In the flourishing schools of Constantinople the wisest men of the day taught philosophy, law, medicine, and science to thousands of students. The professors figured among the important persons of the court: official documents mention the “prince of the rhetoricians” and the “consul of the philosophers.”

Many of the emperors showed a taste for scholarship; one of them was said to have been so devoted to study that he almost forgot to reign. When kings in western Europe were so ignorant that they could with difficulty scrawl their names, eastern emperors wrote books and composed poetry.

It was Justinian who, after Constantine, did most to adorn the new capital by the Bosporus. He is said to have erected more than twenty-five churches in Constantinople and its suburbs. Of these, the most beautiful is the world-famed cathedral dedicated by Justinian to “Holy Wisdom.” Though nearly fourteen hundred years old and now defaced by vandal hands, it remains perhaps the supreme achievement of Christian architecture.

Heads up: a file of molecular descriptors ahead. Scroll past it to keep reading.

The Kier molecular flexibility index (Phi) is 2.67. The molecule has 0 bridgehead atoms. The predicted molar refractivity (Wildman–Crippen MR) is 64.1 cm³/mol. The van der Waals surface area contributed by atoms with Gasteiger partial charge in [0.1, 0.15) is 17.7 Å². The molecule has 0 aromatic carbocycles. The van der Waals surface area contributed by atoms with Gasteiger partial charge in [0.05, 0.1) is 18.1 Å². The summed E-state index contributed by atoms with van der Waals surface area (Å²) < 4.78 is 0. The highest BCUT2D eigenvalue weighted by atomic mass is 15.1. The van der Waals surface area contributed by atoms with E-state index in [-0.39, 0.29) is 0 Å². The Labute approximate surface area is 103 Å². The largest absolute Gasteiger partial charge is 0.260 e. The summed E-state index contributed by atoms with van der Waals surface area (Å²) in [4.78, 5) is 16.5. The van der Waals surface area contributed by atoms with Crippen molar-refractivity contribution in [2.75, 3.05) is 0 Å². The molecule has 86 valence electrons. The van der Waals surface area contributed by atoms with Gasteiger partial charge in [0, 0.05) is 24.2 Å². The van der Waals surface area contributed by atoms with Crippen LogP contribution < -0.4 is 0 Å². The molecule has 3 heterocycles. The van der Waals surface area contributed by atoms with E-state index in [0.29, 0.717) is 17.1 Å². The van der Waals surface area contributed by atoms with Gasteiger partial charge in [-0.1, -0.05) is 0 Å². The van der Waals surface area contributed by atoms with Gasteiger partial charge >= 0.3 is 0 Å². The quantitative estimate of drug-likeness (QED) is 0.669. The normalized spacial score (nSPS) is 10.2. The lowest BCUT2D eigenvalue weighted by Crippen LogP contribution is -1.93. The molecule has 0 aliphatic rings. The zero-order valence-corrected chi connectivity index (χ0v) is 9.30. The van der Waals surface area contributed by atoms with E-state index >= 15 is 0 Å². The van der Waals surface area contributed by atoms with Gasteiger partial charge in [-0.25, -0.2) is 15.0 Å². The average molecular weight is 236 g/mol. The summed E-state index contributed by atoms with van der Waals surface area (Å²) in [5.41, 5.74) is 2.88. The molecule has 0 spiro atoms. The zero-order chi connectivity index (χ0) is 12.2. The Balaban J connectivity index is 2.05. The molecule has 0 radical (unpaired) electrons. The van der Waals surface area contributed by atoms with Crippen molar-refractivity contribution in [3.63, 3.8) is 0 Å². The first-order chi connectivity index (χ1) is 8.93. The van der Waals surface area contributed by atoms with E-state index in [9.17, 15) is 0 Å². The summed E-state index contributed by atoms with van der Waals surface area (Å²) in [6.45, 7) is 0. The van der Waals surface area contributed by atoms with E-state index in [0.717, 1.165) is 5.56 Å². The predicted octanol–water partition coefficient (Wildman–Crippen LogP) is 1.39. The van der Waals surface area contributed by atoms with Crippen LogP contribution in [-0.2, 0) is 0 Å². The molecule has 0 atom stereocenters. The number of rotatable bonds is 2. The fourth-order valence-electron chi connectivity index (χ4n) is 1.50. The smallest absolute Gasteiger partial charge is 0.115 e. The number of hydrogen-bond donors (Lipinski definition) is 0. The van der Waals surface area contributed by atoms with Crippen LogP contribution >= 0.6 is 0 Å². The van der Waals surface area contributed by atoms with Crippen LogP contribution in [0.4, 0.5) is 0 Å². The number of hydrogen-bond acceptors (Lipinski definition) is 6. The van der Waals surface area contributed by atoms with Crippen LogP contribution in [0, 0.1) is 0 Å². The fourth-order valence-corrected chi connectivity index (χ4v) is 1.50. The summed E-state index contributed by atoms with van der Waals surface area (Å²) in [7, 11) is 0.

Throughout the Middle Ages Constantinople remained the most important city in Europe. When London, Paris, and Vienna were small and mean towns, Constantinople was a large and flourishing metropolis. The renown of the city penetrated even into barbarian lands. The Scandinavians called it Micklegarth, the “Great City”; the Russians knew of it as Tsarigrad, the “City of the Caesars.” But its own people best described it as the “City guarded by God.” Here, for more than eleven centuries, was the capital of the Roman Empire and the center of Eastern Christendom.

From The Making of Europe / Early European History